Burning fossil fuels must be scaled back

We are already seeing signs of dangerous climate disturbance: the Arctic was unprecedentedly warm this winter

FILE PHOTO: Steam rises at sunrise from the  Lethabo Power Station, a coal-fired power station owned by state power utility ESKOM near Sasolburg, South Africa, March 2, 2016. Picture taken March 2, 2016. REUTERS/Siphiwe Sibeko/File Photo /File Photo/File Photo
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Imagine an event so cataclysmic that 96 per cent of all species on Earth become extinct.

That was the mass extinction at the end of the Permian period, 252 million years ago. As this year’s Earth Hour passed on Saturday, new evidence linking the Permian catastrophe to climate change triggered by burning coal is a warning to modern civilisation.

The end-Permian extinction was the worst ever to befall the planet, “when life nearly died”, as British palaeontologist Michael Benton’s book title expresses. It was much worse than the more familiar disaster that wiped out the dinosaurs and killed some 75 per cent of species 65 million years ago.

Atmospheric carbon dioxide rose sharply to five times today’s level, global temperatures climbed by 8°C, the ocean became more acidic and low in oxygen and the climate dried up. The iconic trilobites disappeared forever, for a time forests vanished from the face of the Earth and many corals, shellfish, insects, amphibians and reptiles died off. It took some 10 million years for ecosystems to recover, during which a few hardy species, such as the pig-like reptile Lystrosaurus, scratched a living among the corpses and detritus.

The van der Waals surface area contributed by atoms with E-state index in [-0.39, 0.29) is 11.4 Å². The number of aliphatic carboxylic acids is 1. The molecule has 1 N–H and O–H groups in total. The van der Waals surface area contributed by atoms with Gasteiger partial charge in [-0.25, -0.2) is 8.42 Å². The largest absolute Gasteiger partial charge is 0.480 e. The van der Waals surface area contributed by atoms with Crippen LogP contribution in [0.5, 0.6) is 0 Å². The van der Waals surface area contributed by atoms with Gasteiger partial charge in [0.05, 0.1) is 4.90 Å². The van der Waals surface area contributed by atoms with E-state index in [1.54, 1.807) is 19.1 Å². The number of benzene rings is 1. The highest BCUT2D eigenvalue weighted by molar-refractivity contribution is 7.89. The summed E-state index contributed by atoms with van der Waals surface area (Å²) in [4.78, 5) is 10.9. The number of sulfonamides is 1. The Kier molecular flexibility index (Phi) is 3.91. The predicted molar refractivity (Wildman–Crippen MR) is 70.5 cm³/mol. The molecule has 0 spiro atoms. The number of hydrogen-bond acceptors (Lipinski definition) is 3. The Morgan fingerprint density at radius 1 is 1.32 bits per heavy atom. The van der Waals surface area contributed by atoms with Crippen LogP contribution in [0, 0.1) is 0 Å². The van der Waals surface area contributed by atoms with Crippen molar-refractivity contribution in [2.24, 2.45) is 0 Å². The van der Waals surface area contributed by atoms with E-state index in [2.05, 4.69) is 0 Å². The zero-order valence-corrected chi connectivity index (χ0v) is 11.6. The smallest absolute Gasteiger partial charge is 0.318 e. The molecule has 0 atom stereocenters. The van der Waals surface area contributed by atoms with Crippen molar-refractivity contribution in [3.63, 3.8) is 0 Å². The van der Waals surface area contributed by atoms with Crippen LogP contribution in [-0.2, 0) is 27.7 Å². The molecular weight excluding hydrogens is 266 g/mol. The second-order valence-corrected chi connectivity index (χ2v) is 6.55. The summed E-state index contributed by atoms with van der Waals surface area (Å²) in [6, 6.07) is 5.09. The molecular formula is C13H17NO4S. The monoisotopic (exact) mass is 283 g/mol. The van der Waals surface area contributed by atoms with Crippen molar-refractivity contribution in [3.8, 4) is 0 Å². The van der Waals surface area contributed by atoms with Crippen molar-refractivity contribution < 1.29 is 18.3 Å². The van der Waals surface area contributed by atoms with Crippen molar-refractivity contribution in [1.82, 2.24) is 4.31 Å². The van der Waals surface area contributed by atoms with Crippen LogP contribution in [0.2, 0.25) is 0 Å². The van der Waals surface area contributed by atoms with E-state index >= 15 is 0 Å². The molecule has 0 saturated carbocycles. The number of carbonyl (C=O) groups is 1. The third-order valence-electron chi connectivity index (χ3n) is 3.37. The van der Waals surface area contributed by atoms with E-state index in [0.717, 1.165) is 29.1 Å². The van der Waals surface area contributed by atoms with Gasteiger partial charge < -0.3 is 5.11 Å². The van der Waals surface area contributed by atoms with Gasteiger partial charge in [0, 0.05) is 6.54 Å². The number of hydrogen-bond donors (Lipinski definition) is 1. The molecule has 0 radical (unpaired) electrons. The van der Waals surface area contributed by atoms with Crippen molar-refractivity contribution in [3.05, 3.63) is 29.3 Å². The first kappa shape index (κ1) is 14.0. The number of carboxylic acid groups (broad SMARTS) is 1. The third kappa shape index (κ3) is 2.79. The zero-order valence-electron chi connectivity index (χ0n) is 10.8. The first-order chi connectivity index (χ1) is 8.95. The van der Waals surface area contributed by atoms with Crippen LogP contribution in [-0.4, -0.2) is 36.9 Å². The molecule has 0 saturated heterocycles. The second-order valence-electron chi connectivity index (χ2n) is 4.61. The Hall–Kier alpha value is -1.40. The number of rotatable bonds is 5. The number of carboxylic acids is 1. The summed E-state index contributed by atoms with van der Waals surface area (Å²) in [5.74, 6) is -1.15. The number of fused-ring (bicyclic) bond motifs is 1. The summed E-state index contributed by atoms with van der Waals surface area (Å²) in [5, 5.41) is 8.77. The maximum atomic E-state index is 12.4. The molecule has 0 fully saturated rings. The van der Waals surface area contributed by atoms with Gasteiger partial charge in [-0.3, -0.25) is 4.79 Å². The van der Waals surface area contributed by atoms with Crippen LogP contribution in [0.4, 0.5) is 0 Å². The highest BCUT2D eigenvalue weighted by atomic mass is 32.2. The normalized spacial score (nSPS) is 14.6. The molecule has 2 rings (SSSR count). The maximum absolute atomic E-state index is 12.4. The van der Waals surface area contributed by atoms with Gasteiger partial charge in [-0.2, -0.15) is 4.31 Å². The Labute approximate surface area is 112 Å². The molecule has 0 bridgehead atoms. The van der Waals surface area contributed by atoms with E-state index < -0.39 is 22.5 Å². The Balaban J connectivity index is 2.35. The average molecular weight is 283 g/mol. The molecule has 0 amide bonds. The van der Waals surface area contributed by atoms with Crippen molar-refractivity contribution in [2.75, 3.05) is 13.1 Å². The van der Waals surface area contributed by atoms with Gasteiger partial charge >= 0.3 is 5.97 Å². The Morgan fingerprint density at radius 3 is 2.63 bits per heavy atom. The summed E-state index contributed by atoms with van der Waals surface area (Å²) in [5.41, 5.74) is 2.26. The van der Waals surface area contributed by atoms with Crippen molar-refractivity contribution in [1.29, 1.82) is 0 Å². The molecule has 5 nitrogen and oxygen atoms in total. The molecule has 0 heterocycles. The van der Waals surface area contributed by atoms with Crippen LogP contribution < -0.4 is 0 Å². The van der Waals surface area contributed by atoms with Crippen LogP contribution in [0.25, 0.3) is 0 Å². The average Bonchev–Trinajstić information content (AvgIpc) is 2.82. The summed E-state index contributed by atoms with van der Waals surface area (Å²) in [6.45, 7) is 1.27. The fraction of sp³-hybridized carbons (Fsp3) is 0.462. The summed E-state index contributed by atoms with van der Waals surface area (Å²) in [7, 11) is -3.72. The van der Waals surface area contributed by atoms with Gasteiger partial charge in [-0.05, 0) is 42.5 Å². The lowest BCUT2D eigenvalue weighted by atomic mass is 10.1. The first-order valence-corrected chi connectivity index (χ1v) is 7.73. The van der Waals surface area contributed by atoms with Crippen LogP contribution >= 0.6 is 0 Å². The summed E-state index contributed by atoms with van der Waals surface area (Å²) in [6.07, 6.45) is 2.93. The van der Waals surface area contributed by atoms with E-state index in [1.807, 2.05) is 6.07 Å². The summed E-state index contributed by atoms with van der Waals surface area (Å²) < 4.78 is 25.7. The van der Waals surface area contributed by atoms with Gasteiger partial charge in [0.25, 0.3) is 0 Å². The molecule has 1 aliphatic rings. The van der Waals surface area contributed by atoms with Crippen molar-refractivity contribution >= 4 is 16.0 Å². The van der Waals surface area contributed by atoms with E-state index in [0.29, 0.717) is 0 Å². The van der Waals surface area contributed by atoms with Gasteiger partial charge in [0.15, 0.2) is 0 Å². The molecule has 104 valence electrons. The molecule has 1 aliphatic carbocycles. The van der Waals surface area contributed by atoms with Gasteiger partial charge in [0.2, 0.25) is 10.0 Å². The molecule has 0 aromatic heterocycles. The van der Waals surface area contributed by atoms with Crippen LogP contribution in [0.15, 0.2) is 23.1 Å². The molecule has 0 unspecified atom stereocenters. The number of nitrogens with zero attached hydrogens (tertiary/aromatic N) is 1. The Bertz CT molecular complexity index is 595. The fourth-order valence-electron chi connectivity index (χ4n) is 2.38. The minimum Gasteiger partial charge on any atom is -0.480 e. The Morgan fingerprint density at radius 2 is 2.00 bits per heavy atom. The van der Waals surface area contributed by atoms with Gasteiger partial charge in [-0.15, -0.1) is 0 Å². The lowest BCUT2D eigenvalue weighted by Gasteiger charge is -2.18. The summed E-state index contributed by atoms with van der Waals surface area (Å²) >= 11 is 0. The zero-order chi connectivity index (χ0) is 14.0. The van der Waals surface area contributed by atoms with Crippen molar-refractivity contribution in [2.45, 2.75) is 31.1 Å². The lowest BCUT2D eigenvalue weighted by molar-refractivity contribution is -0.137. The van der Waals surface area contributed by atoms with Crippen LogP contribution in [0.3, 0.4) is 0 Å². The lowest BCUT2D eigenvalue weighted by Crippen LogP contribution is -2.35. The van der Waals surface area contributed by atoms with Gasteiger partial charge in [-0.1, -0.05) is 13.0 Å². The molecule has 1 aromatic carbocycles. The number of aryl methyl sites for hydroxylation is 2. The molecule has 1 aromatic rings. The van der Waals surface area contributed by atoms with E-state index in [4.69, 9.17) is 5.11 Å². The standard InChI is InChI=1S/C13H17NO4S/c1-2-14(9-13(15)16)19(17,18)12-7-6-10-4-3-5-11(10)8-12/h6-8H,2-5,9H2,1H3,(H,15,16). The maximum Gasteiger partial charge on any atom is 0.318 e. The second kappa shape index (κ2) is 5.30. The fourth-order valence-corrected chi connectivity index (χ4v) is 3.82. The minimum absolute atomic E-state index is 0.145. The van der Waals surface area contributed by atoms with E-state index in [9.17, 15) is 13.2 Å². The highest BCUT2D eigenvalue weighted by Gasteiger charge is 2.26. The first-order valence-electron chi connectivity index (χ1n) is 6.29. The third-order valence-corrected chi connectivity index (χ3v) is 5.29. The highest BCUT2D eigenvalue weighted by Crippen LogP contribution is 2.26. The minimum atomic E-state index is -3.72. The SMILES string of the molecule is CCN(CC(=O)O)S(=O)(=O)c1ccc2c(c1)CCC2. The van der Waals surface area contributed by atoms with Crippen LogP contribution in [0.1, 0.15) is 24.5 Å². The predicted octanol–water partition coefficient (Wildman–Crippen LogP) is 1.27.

The death of the dinosaurs has been understood since 1980 to have been caused by the impact of an asteroid in modern-day Mexico. The Permian event has long been more mysterious, with no sign of an extraterrestrial origin. But from about 2000, scientists have been piecing together clues that point to something very wrong in the late Permian world – an environmental disaster.

Coinciding with the extinction is the massive volcanic outpouring that formed the Siberian Traps lava flows, in modern Russia. New research by geologist Ben Burger in Utah, finding high levels of lead and mercury in sediments from the time, fingerprints the burning of coal. Of course, there was no advanced species to burn coal deliberately at that time – but the volcanoes in Siberia appear to have ignited enormous coal beds, spreading ash clouds around the world, releasing carbon dioxide and causing global warming. This coal could have released some 11 trillion tonnes of carbon dioxide, equivalent of more than 300 years of the current world economy’s emissions.

Higher sea temperatures may then have destabilised methane hydrates, ice-like substances found in polar regions and under the sea-floor, which led to further warming. The sulphur pumped out by the volcanoes would have caused acid rain and, exacerbated by elevated levels of carbon dioxide, acidic water would dissolve the shells of sea-creatures. Oxygen-depleted oceans would release toxic hydrogen sulphide gas, which might then have weakened the planet’s ozone layer, exposing plants to destructive levels of ultraviolet rays.